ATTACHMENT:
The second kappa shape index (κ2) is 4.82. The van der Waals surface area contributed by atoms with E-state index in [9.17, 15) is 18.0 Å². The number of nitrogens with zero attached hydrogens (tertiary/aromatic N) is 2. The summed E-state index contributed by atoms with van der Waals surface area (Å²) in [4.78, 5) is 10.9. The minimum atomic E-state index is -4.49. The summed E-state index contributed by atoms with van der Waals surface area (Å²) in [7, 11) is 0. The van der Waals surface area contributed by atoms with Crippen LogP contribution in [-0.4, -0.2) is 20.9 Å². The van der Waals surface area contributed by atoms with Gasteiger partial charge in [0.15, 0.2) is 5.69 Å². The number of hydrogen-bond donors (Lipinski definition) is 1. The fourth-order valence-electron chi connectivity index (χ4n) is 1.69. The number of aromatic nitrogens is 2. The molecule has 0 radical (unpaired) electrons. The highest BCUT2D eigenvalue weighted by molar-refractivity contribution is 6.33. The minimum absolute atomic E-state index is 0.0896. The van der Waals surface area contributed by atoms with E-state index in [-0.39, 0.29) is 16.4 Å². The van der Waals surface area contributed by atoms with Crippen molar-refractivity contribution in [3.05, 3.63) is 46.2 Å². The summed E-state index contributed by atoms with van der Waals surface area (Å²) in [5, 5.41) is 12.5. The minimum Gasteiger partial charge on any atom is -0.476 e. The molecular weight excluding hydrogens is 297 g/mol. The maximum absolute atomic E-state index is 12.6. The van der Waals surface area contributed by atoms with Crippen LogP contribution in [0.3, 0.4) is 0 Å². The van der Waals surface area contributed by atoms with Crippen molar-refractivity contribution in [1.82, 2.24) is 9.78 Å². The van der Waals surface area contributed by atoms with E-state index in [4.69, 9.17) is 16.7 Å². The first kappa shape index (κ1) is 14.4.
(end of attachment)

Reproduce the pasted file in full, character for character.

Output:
The second kappa shape index (κ2) is 4.82. The van der Waals surface area contributed by atoms with E-state index in [9.17, 15) is 18.0 Å². The number of nitrogens with zero attached hydrogens (tertiary/aromatic N) is 2. The summed E-state index contributed by atoms with van der Waals surface area (Å²) in [4.78, 5) is 10.9. The minimum atomic E-state index is -4.49. The summed E-state index contributed by atoms with van der Waals surface area (Å²) in [7, 11) is 0. The van der Waals surface area contributed by atoms with Crippen LogP contribution in [-0.4, -0.2) is 20.9 Å². The van der Waals surface area contributed by atoms with Gasteiger partial charge in [0.15, 0.2) is 5.69 Å². The number of hydrogen-bond donors (Lipinski definition) is 1. The fourth-order valence-electron chi connectivity index (χ4n) is 1.69. The number of aromatic nitrogens is 2. The molecule has 0 radical (unpaired) electrons. The highest BCUT2D eigenvalue weighted by molar-refractivity contribution is 6.33. The minimum absolute atomic E-state index is 0.0896. The van der Waals surface area contributed by atoms with E-state index in [-0.39, 0.29) is 16.4 Å². The van der Waals surface area contributed by atoms with Crippen molar-refractivity contribution in [3.05, 3.63) is 46.2 Å². The summed E-state index contributed by atoms with van der Waals surface area (Å²) in [5, 5.41) is 12.5. The minimum Gasteiger partial charge on any atom is -0.476 e. The molecular weight excluding hydrogens is 297 g/mol. The maximum absolute atomic E-state index is 12.6. The van der Waals surface area contributed by atoms with Crippen LogP contribution in [0.3, 0.4) is 0 Å². The van der Waals surface area contributed by atoms with Crippen molar-refractivity contribution in [1.82, 2.24) is 9.78 Å². The van der Waals surface area contributed by atoms with E-state index in [4.69, 9.17) is 16.7 Å². The first kappa shape index (κ1) is 14.4.